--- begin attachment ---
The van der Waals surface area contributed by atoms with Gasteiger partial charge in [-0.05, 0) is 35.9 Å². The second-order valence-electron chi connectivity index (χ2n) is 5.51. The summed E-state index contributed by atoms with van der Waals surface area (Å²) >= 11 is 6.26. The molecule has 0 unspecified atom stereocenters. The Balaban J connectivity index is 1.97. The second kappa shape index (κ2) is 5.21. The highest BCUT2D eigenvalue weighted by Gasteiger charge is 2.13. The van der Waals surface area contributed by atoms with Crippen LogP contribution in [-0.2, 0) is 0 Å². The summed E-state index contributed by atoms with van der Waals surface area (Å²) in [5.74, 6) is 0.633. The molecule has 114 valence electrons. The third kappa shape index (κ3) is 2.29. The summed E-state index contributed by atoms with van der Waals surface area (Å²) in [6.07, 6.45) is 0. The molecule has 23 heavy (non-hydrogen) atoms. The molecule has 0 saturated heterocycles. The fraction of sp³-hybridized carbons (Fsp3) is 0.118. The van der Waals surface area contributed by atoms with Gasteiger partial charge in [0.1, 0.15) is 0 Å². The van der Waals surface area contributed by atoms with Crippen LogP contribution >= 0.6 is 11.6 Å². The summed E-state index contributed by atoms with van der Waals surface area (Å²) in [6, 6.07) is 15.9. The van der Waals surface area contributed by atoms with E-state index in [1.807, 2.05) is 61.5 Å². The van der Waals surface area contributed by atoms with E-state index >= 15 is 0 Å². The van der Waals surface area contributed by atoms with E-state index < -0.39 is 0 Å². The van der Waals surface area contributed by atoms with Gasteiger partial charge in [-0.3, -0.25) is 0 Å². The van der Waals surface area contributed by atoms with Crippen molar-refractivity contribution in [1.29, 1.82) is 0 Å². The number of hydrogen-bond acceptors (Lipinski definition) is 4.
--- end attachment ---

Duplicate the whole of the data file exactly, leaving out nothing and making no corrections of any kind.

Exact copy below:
The van der Waals surface area contributed by atoms with Gasteiger partial charge in [-0.05, 0) is 35.9 Å². The second-order valence-electron chi connectivity index (χ2n) is 5.51. The summed E-state index contributed by atoms with van der Waals surface area (Å²) >= 11 is 6.26. The molecule has 0 unspecified atom stereocenters. The Balaban J connectivity index is 1.97. The second kappa shape index (κ2) is 5.21. The highest BCUT2D eigenvalue weighted by Gasteiger charge is 2.13. The van der Waals surface area contributed by atoms with Crippen LogP contribution in [-0.2, 0) is 0 Å². The summed E-state index contributed by atoms with van der Waals surface area (Å²) in [5.74, 6) is 0.633. The molecule has 114 valence electrons. The third kappa shape index (κ3) is 2.29. The summed E-state index contributed by atoms with van der Waals surface area (Å²) in [6.07, 6.45) is 0. The molecule has 23 heavy (non-hydrogen) atoms. The molecule has 0 saturated heterocycles. The fraction of sp³-hybridized carbons (Fsp3) is 0.118. The van der Waals surface area contributed by atoms with Gasteiger partial charge in [0.1, 0.15) is 0 Å². The van der Waals surface area contributed by atoms with Crippen LogP contribution >= 0.6 is 11.6 Å². The summed E-state index contributed by atoms with van der Waals surface area (Å²) in [6, 6.07) is 15.9. The van der Waals surface area contributed by atoms with E-state index in [1.807, 2.05) is 61.5 Å². The van der Waals surface area contributed by atoms with E-state index >= 15 is 0 Å². The van der Waals surface area contributed by atoms with E-state index < -0.39 is 0 Å². The van der Waals surface area contributed by atoms with Gasteiger partial charge in [-0.3, -0.25) is 0 Å². The van der Waals surface area contributed by atoms with Crippen molar-refractivity contribution in [1.29, 1.82) is 0 Å². The number of hydrogen-bond acceptors (Lipinski definition) is 4.